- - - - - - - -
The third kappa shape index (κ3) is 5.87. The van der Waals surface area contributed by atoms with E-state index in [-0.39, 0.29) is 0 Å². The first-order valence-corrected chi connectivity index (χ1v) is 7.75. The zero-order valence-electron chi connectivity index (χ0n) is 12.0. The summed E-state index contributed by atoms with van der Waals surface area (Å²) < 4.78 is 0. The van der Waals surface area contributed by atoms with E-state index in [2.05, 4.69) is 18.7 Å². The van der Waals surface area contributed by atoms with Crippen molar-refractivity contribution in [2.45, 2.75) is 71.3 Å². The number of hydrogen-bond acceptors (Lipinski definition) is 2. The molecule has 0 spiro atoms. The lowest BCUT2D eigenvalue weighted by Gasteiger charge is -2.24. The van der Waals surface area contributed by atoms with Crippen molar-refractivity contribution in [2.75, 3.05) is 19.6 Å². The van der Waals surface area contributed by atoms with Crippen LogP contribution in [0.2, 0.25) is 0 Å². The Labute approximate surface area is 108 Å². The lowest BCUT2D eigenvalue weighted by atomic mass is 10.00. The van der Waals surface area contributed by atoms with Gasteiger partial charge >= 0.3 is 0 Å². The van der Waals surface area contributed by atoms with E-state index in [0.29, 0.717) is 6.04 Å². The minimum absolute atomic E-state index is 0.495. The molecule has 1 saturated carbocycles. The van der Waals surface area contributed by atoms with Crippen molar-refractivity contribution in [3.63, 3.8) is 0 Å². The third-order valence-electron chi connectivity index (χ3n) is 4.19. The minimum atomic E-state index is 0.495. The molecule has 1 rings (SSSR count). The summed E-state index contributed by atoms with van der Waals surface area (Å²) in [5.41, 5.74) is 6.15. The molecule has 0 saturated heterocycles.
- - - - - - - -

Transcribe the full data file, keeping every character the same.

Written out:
The third kappa shape index (κ3) is 5.87. The van der Waals surface area contributed by atoms with E-state index in [-0.39, 0.29) is 0 Å². The first-order valence-corrected chi connectivity index (χ1v) is 7.75. The zero-order valence-electron chi connectivity index (χ0n) is 12.0. The summed E-state index contributed by atoms with van der Waals surface area (Å²) < 4.78 is 0. The van der Waals surface area contributed by atoms with E-state index in [2.05, 4.69) is 18.7 Å². The van der Waals surface area contributed by atoms with Crippen molar-refractivity contribution in [2.45, 2.75) is 71.3 Å². The number of hydrogen-bond acceptors (Lipinski definition) is 2. The molecule has 0 spiro atoms. The lowest BCUT2D eigenvalue weighted by Gasteiger charge is -2.24. The van der Waals surface area contributed by atoms with Crippen molar-refractivity contribution in [2.75, 3.05) is 19.6 Å². The van der Waals surface area contributed by atoms with Crippen LogP contribution in [0.2, 0.25) is 0 Å². The Labute approximate surface area is 108 Å². The lowest BCUT2D eigenvalue weighted by atomic mass is 10.00. The van der Waals surface area contributed by atoms with Gasteiger partial charge >= 0.3 is 0 Å². The van der Waals surface area contributed by atoms with E-state index in [0.29, 0.717) is 6.04 Å². The minimum absolute atomic E-state index is 0.495. The molecule has 1 saturated carbocycles. The van der Waals surface area contributed by atoms with Crippen molar-refractivity contribution in [3.63, 3.8) is 0 Å². The third-order valence-electron chi connectivity index (χ3n) is 4.19. The minimum atomic E-state index is 0.495. The molecule has 1 rings (SSSR count). The summed E-state index contributed by atoms with van der Waals surface area (Å²) in [5.41, 5.74) is 6.15. The molecule has 0 saturated heterocycles.